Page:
From what I remember, if you look closely at the video, Hey Bulldog is not the song they were singing. They added snippets of other studio video takes. I don’t remember where I read it. Honestly, the piano really sounds like the Lady Madonna piano at Abbey Roads Studio 3. If I wasn’t struggling with Cantabile tonight, for a rehearsal tomorrow, I would compare them.
I thought you stopped using AK live. At least, I remember a discussion on AK about 2 yrs ago, when I purchased them.
They shot video for (if memory serves) both Lady Madonna and Hey Bulldog while actually in a session for Ballad of John and Yoko at Trident. But I’m 99% sure both songs were tracked at EMI Abbey Road.
That would certify my old-ass memory then…
Wiki says Lady Madonna was the Mrs. Mills piano and it does sound like it. I do not think Hey Bulldog was the same piano though. need to listen to it i guess, it’s been a while!
Not really - still my go-to live piano. Have experimented with Pianoteq and Ravenscroft for softer parts, but the Addictive still feels best in a busy mix.
There’s tons of weird discussions around this on the interweb
- Paul McCartney is quoted as stating that Lady Madonna was recorded with the Mrs Mills piano
- Ken Scott, who is said to have been involved in engineering Lady Madonna, is reported to have stated that it was the Abbey Road Studio 3 Steinway Grand
- According to the “Beatles Bible”, the video footage for Lady Madonna was shot with the Beatles recording Hey Bulldog at Abbey Road Studio 3
- Mark Lewinsohn (Beatles biographer) seems to have confirmed that Hey Bulldog was recorded at Studio 3
- according to people who have actually been to Abbey Road (I haven’t), Studio 3 is upstairs, while Studio 2, where the Mrs Mills piano sat, is downstairs. There being no lift at the time, it’s rather improbable that the Mrs Mills piano was used in the Bulldog recording
Overall, @Corky’s hypothesis that a Steinway Grand was used for Lady Madonna, seems to be the most probable one . And based on the information available, it also looks plausible that the same Steinway Grand was used for Hey Bulldog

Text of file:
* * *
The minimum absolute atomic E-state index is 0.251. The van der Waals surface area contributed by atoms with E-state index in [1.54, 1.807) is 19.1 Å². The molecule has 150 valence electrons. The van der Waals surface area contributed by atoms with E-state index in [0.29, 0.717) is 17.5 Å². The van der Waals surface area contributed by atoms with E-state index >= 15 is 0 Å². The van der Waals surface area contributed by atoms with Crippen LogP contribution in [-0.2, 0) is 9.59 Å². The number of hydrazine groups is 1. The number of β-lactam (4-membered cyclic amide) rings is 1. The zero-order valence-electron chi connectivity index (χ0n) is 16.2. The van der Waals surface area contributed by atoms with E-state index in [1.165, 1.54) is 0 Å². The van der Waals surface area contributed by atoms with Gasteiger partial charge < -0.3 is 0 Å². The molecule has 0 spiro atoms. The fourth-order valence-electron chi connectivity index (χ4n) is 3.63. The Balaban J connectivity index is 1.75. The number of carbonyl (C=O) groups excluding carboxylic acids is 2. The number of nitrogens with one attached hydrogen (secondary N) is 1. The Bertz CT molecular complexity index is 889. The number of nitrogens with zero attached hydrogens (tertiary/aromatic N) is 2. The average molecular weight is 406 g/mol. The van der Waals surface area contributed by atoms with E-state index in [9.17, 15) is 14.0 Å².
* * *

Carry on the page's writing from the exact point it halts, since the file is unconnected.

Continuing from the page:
Still, getting the Mrs Mills VST is definitely a no-regret-move at the price - and if it sounds and feels good for playing Hey Bulldog, then I’d say by all means go with it!
With live piano, it’s more about whether I feel good playing it in a band context rather than the last 10% of authenticity. As long as I’m in the ballpark sound-wise, it’s good. I’ve often found that the “best” and most authentic sample sets don’t really cut it in the heat of the battle - I’ve yet to find a more “honkytonk-ish” piano sound that I really feel comfortable with on stage. Currently, I fiddle with Pianoteq 7 and modifying some of their models, but I keep missing that last bit of “punch” that allows me to kick through the mix when I need to, while still giving me a comfortable mid-velocity base tone and a smooth transition between the two…
For clean, straightforward piano, my Addictive has remained at the center of my setup, but for some softer songs or balladesque intros, it just hits too hard (too much hammer noise) for my taste, so I’ve jumped back and forth between other options, but never really found something that makes me feel as “at-home” as the Addictive.
But that’s just me…
I watched several videos last night on the Spitfire. Very interesting. It is part of a new series they have, everything is $29 and 29 Euros. Will probably pick it up.
They used lacquered hammers on that piano, but a tacked upright piano would probably work with some EQ and Compression. They also detuned the lower 3 octaves by detuning 1 string on each note. Watched Mrs Mills play the piano, and you can hear some things McCartney picked up from her. She was great player.
I also watched this documentary on Mrs. Mills:
I think the piano bass part in Hey Bulldog could well be influenced by Mrs. Mills stride piano.
The below quote on the Spitfire website answers something I’ve wondered - does Paul McCartney use VST’s?:
“Really exciting for me to hear Spitfire’s sampling of the Mrs Mills piano at Abbey Road. It’s great to have it on my computer” -Sir Paul McCartney